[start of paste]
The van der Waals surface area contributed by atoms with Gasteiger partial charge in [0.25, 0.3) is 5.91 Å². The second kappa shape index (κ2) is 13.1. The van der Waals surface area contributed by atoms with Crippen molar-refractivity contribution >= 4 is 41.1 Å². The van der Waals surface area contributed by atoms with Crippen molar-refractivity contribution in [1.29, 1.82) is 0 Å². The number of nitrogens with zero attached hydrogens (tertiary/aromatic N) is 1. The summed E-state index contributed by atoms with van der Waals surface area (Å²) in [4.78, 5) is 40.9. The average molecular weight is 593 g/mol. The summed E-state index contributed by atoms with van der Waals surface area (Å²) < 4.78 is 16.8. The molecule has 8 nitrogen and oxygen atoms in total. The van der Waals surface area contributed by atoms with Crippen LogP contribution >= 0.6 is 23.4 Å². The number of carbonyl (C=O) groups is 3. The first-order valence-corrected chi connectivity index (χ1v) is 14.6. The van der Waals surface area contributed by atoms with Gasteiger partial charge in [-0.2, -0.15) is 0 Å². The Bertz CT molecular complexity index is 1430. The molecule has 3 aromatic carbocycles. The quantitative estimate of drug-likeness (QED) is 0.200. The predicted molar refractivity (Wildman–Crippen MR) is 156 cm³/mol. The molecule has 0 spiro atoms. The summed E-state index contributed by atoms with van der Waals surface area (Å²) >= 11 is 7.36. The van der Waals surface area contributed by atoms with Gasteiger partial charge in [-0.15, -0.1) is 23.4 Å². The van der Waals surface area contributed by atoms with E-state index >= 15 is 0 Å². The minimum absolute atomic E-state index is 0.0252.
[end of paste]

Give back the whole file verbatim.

The van der Waals surface area contributed by atoms with Gasteiger partial charge in [0.25, 0.3) is 5.91 Å². The second kappa shape index (κ2) is 13.1. The van der Waals surface area contributed by atoms with Crippen molar-refractivity contribution >= 4 is 41.1 Å². The van der Waals surface area contributed by atoms with Crippen molar-refractivity contribution in [1.29, 1.82) is 0 Å². The number of nitrogens with zero attached hydrogens (tertiary/aromatic N) is 1. The summed E-state index contributed by atoms with van der Waals surface area (Å²) in [4.78, 5) is 40.9. The average molecular weight is 593 g/mol. The summed E-state index contributed by atoms with van der Waals surface area (Å²) < 4.78 is 16.8. The molecule has 8 nitrogen and oxygen atoms in total. The van der Waals surface area contributed by atoms with Crippen LogP contribution >= 0.6 is 23.4 Å². The number of carbonyl (C=O) groups is 3. The first-order valence-corrected chi connectivity index (χ1v) is 14.6. The van der Waals surface area contributed by atoms with Gasteiger partial charge in [-0.2, -0.15) is 0 Å². The Bertz CT molecular complexity index is 1430. The molecule has 3 aromatic carbocycles. The quantitative estimate of drug-likeness (QED) is 0.200. The predicted molar refractivity (Wildman–Crippen MR) is 156 cm³/mol. The molecule has 0 spiro atoms. The summed E-state index contributed by atoms with van der Waals surface area (Å²) >= 11 is 7.36. The van der Waals surface area contributed by atoms with Gasteiger partial charge in [-0.15, -0.1) is 23.4 Å². The van der Waals surface area contributed by atoms with E-state index >= 15 is 0 Å². The minimum absolute atomic E-state index is 0.0252.